Flying does not always go smoothly according to plan. Leaving Tampa on Tuesday, July 31st, the plane took off a little late. About an hour from Dulles Airport in Washington DC where we were to connect to our flight for Munchen, we were put into a holding pattern for one hour due to thunder storms around Washington. As a result our Munchen flight was delayed for two hours…which meant we would be late for our Estonian Air flight to Tallinn next morning. This all ended with us being booked on a different flight to Tallinn via Helsinki in the late afternoon. We thus flew to Tallinn on a small turbo-prop plane with no view onto Old Tallinn as I had hoped. We landed at 7:30 PM instead of 11:30 AM as originally planned. We had started out with six suitcases, but arrived with only five. I was a little worried, because that missing one had most of our winter clothes in it. All ended well, however, with that lost suitcase arriving at the new Tartu airport two days later.
On arrival we were picked up at the Tallinn airport and so began our 2-hr trip to Tartu. The sun was setting with a full moon rising. The landscape was quite pretty with the setting sun as a backdrop. Dr. Everaus, my Tartu University colleague, met us in Tartu. She had brought snacks with her, as well as a bottle of champagne! We toasted the Fulbright award. I felt thankful for such a warm welcome and start in Tartu.
Our furnished apartment is quite comfortable. It has a good sized living room with L-shaped sofa, a bedroom, a small dining area and kitchenette with a dishwasher (thank goodness!). The bathroom has a shower and best of all, we also have a sauna!! 🙂 🙂 In the colder months, I am sure we will make use of the sauna. My father built a sauna in upstate New York where I grew up and taking a sauna was always a favorite weekend memory.
On Thursday, August 2, I got mobile phones for Juri and myself and signed up for internet service and cable TV. In Estonia one cannot get any type of TV programs without a cable box. I think Helion is the only company that provides it. I next visited the University International Relations office and had a nice conversation with the head of that department. Just before leaving she opened a door that leads off from their office to show me from an upstairs balcony the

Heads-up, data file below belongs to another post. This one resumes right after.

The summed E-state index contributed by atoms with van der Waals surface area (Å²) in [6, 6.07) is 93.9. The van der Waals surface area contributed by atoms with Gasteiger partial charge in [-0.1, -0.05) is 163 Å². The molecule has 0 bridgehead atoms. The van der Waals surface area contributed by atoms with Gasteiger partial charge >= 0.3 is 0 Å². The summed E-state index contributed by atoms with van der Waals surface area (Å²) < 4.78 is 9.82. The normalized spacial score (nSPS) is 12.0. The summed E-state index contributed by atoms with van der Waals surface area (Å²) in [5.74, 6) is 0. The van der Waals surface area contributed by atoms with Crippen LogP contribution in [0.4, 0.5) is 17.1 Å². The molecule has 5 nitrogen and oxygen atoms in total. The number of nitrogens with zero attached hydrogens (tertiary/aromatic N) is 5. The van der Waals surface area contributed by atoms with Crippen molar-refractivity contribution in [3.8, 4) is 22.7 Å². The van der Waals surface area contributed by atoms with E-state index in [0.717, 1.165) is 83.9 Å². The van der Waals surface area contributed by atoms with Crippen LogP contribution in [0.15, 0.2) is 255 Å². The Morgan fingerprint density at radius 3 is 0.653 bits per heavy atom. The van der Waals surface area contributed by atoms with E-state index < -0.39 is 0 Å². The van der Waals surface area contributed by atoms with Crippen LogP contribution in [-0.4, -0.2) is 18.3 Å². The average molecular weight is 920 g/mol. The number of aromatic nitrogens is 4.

Assembly Hall (Aula) in the main University building. I have attached a view of this beautifully restored auditorium.
I spent Friday in my new office at the University catching up with my email and things on my “to do” list. On Friday evening, Juri and I walked on a path along Emajogi (literally Mother River) that goes to the center part of the city . The path passes in front of our apartment building, so we walk it everyday. It is quite picturesque with ducks swimming and boys and old men fishing. We had dinner on both Thursday and Friday evening at the sidewalk cafes lining the old City Hall square (Raekoja Plats). The days and evenings have been pleasantly warm (no Tampa Bay humidity here). Luckily for us, right after our arrival in town a Wind Instrument Orchestra Festival started that extended into the weekend. Local Estonian, as well as visiting orchestras from England, Hungary, Latvia, and Finland, were performing. Eating out, sipping the locally brewed beer, and listening to the marches, polkas, and waltzes being played was a nice experience.
Saturday we had a chance to go to Viljandi where we saw an old ruin on top of a hill in Viljandi that overlooks a relatively large lake in the valley below. We also visited with a well known weaver, Anu Raud, who raises her own sheep, makes yarn from the wool, and dyes the yarn with natural colors. Her woven rugs hang in the United Nations in New York and one of them was given to Queeen Elizabeth, when the queen visited Estonia several years back. Anu is a very warm and friendly person.
We then proceeded on to visit a manor house near Viljandi. I’ll talk about that in my next post.